Cine las Americas Previews

Cine las Americas Previews

La Mujer Sin Cabeza (The Headless Woman)

New Releases, Argentina/France/Italy/Spain
D: Lucrecia Martel; with Maria Onetto, Claudia Cantero, César Bordón

Although the title makes this thoughtful Argentine movie sound like a bloody slasher film, Veró (Onetto) manages to keep her head attached to her body at all times. It's her wits that seem to be scattered after she hits something – a dog? – while driving and reaching for her cell phone. (There's always a phone ringing somewhere in this movie, and rain.) She drives off, then a seeming amnesia sets in, followed by a kind of dislocation in her own skin. What exactly is going on is never completely clear, yet Veró's uneasiness is always fully palpable. Martel frames her images from largely stationary midshots, her formalism providing depth but little peripheral vision – much like what Veró's partial comprehension must be like. Martel's visual and narrative palettes have reached a grand fusion in this, her third feature film. Hers are not women on the verge; they are women out of sorts. – Marjorie Baumgarten

Cine las Americas Previews

Luca

Documentary Feature Competition, Argentina
D: Rodrigo Espina

Times are tough and ripe with the promise of street battles, class war, DIY escapist music, and fervor – disaffected youth, really – at being forced to bear witness to the disintegration of an entire society. What to do, then, but rip it up and start again, diving for hope in the hopeless art of one post-punk expat rabble rouser named Luca Prodan, Argentina's Joe Strummer by way of Darby Crash? It was 1981 everywhere else, but for Prodan and his legendary if short-lived band Sumo, it was the Argentine version of Joy Division under political siege. Italian-Scottish by birth, a heroin addict and fun-loving criminal by choice, he changed the face of rock en Español forever. And then he died: liver gone south, few recordings made, unknown outside of his fierce battle for the Falkland Islands and a Latin American musical scene that melded the most passionate aspects of Black Flag, the Clash, and Crass. Espina's music doc recounts the downward slide of both Argentina and Thatcher's long-forgotten Falklands debacle: "How Does It Feel to Be the Mother of 1,000 Dead?" Luca, like Crass, had a definite answer. In their blending of musical styles ranging from funk, Gang of Four-ish edgy post-punk, and joyful chaos – "Stand By Me" is a highlight – Prodan and Sumo forged a legend in feedback and socially conscious chaos. – Marc Savlov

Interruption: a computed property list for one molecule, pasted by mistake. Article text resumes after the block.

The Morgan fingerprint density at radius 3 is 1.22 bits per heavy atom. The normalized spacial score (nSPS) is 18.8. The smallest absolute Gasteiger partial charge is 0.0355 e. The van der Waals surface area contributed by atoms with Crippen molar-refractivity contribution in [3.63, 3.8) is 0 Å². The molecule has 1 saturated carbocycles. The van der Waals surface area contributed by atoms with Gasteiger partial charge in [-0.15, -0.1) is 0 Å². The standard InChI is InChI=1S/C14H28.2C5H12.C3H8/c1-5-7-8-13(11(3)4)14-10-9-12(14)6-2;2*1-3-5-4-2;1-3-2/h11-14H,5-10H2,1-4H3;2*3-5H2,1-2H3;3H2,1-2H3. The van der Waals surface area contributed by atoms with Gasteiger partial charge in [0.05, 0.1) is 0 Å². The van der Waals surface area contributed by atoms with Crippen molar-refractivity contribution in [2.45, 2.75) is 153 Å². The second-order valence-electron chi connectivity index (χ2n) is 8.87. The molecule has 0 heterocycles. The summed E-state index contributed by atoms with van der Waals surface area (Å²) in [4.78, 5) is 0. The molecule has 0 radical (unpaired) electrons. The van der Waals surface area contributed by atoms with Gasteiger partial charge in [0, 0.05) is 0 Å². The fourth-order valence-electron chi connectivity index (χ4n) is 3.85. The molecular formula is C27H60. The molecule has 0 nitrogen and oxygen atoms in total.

Cine las Americas Previews

Simples Mortais (Mere Mortals)

Narrative Feature Competition, Brazil
D: Mauro Giuntini; with Leonardo Medeiros, Narciza Leão, Chico Sant'Anna, Eduardo Moraes

No sun-drenched beaches, dark men in white suits, or babes at Carnaval here, Mere Mortals defies Brazilian stereotypes and braids together the lives of three middle-class strangers at three different (but similarly pivotal) family junctures. Sex and mortality are the binding threads. TV anchorwoman Diana wants to start a family, but her hormonal obsession threatens both relationship and career. Poetry professor Jonas lines his bird's cage with pages of his work, and his desire to bed his student muse will tear his family apart. Struggling musician Amadue feels hopeless as his son stumbles into manhood; they avoid coming to blows through sharing a joint, music, and some laxatives. Grounded by Patrick de Jongh's score (featuring songs by Gilberto Gil and Caetano Veloso) and wielding an understanding of the language of Cassavetes and La Nouvelle Vague, director Giuntini weaves the midlife crises that grip these less than satisfying lives into a more than satisfying film. – Kate X Messer

Cine las Americas Previews

El Baño del Papa (The Pope's Toilet)

New Releases, Uruguay/Brazil/France
D: César Charlone and Enrique Fernández; with César Troncoso, Virginia Méndez, Mario Silva, Virginia Ruiz

In 1988, Pope John Paul II visited Melo, Uruguay, a rural town near the Brazilian border. Around that fact filmmakers Fernández and Charlone (the acclaimed cinematographer on Fernando Meirelles' City of God and Blindness) have crafted this fictional drama about the disappointment experienced by the townspeople who prepared enough chorizo and other foodstuffs for an onslaught of visitors who, as it turned out, never showed up. This metaphor for the workings of the Roman Catholic Church, whose pie-in-the-sky promises are seen to keep its poor believers paddling up shit creek while on Earth, underlies the movie yet never becomes its dominant message. Beto (Troncoso), the protagonist, is something of a comical figure, although his frustrations reveal a very dark side as well. Like so many men in the town, Beto smuggles goods across the border on his rickety bicycle. Will his idea to build a public facility for all those out-of-town visitors pay off? – Marjorie Baumgarten

Cine las Americas Previews

Sleep Dealer

Narrative Feature Competition, USA/Mexico
D: Alex Rivera; with Luis Fernando Peña, Leonor Varela, Jacob Vargas

"Is our future a thing of the past?" Memo Cruz's father asks his son. Memo (Peña) is a technophile escapist who spends his nights listening to his makeshift satellite radio in the back room of his family's home in Santa Ana del Rio, Oaxaca, where the rio is no more. Water wars rage, where "aqua-terrorists" are gunned down by drone pilots, and the military has gone corporate. Rivera's debut feature, which he directed, edited, and wrote, takes place in a future where the borders are closed, workers slave away in virtual sweatshops, and technology serves as drug and warden, yet it's completely plausible of a not-too-distant future. Memo leaves home for Tijuana, procures employment working remotely as a robot in San Diego, and meets Luz (Varela), a "coyotek" and memory dealer. Sleep Dealer doesn't force commentary, instead telling a parable of what's to come if we change nothing. Rivera blends Total Recall, WALL-E, and message into a film both provocative and imaginative. – Darcie Stevens

Cine las Americas Previews

Juan Frances: Live

Panorama Narrative Features, USA
D: Amy French; with Spencer John French, Elisa Bocanegra, María Esquivel, David Franco, Lupe Ontiveros, Danny Trejo